Monday, March 10, 2014


We submitted our application for OTS last fall and were told that the application would be included in the next round of reviews by the Selection Board which wasn't until Spring. The last few months have been nail biters to be sure!! They don't give you exact date to expect to hear back about whether or not you were selected. They give you a window of dates to expect to hear something, ours was about 4 weeks. Thankfully the recruiting officer called a little over a week into the 4 week time period to let us know that Scott had been selected for the Delayed Entry Program (DEP)! My hubby definitely rocks, he is AMAZING!! The selection process is pretty rigorous and they take a very select few of those who apply. The program that he was selected for has an even higher set of standards that applicants have to meet. It is such a great feeling to see that the United States Air Force recognizes what an awesome man I married! (I knew all along that I had great taste!) I have been super excited and super nervous at the same time as we contemplate this shift in our plans for the future of our family.
Soon we will know exactly what dates he will report for BOT(Basic Officer Training) which is a part of OTS. In the months before then I will be trying to get our house ready to sell, (which will be quite the project, for me mostly, with how busy Scott is with school and work) and become super organized so that when we move, eventually, it will be a smooth transition for everyone and I will be able to focus on settling into and adjusting to a new life and not worrying about where the popcorn popper is, or the girls immunization records, or my favorite books or anything else.

Application Process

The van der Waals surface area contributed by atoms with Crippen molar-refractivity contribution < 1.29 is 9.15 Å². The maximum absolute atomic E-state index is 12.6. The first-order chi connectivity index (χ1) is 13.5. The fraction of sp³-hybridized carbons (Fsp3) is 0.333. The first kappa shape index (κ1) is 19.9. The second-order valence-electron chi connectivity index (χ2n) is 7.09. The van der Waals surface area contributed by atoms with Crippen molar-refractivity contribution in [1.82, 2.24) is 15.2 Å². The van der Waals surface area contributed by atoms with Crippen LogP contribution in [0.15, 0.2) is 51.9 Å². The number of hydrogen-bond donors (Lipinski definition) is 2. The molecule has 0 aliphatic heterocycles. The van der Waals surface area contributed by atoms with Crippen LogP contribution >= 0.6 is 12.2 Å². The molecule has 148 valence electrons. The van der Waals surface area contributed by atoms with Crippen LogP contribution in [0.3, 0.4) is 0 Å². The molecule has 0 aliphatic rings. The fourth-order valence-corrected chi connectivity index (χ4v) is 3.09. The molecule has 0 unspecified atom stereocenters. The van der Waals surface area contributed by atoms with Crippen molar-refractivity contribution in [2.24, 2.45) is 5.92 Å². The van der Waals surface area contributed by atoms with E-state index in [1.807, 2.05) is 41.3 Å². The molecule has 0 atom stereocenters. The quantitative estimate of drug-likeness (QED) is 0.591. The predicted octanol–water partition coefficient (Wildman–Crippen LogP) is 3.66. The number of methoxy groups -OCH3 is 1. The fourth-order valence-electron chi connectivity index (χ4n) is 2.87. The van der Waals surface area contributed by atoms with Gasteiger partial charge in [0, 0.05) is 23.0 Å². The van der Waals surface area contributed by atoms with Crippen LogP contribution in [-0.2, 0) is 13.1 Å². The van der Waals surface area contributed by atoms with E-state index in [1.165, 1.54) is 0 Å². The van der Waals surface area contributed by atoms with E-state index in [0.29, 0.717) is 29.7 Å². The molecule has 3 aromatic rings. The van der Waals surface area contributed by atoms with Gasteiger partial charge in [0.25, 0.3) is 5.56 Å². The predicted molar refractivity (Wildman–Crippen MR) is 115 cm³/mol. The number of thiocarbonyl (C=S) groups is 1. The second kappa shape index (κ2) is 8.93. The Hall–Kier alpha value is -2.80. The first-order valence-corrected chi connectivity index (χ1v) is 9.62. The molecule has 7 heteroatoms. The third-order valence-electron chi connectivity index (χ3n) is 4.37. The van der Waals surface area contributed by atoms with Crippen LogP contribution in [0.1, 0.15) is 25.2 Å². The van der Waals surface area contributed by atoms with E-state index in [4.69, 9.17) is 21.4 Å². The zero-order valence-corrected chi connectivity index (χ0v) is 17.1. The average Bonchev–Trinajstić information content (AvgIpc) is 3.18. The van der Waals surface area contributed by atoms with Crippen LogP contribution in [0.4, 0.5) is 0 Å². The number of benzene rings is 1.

The application process was long and a bit grueling for my husband. He needed more documents and information about his past than I thought even existed. Thankfully he had a good Recruiting Officer who walked him through the whole process, so I can't tell you much about that except that there were many long nights filling out paperwork. If you have any questions about what paperwork you will need and what testing your spouse will have to go through, my advice would be to keep in close contact with your recruiting officer and they can answer those questions for you.
One thing to know is that you can apply for OTS (Officer Training School) BEFORE you graduate from college. You have to graduate within 12 months of when your application goes in and you have to provide documentation from the school of what classes you have left, which semesters you will be taking them and the expected date of graduation. This is called the Delayed Entry Program (DEP)delayedentryprogram
As part of the application process my husband did change his major to have a better chance of being accepted into OTS. He only had one semester left before graduating with an accounting degree and on the advice of the recruiting officer he changed his major to a STEM degree. STEM_fields  I don't know if they would have accepted him with the accounting degree, and I guess we will never know. My husband really enjoys the classes for his new degree, so even though it added a few semesters I think it was probably a good switch in the long run.
My hubby did go through several phone interviews as part of the application process and yours will too. My husband made sure he dressed as though he were having the interview in person and went somewhere he could have peace and quiet and focus on the interview. (meaning he definitely couldn't do it at home with our two crazy fun kiddos)


After my hubby and I decided to apply for an officer spot in the Air Force I searched high and low online to find out more information for someone in my position and had no luck. I found some great information from and for wives of enlisted airmen but no luck finding someone who's husband applied to be an officer either toward the end of college or after graduation. I decided to start this blog and document our journey into the Air Force to help out others who find themselves in the same situation. For clarification purposes, I sometimes say we or you and usually I am referring to my husband. For example: "We submitted our application last fall..." I am not the one applying to the Air Force so "we" and "our" really refers my husband.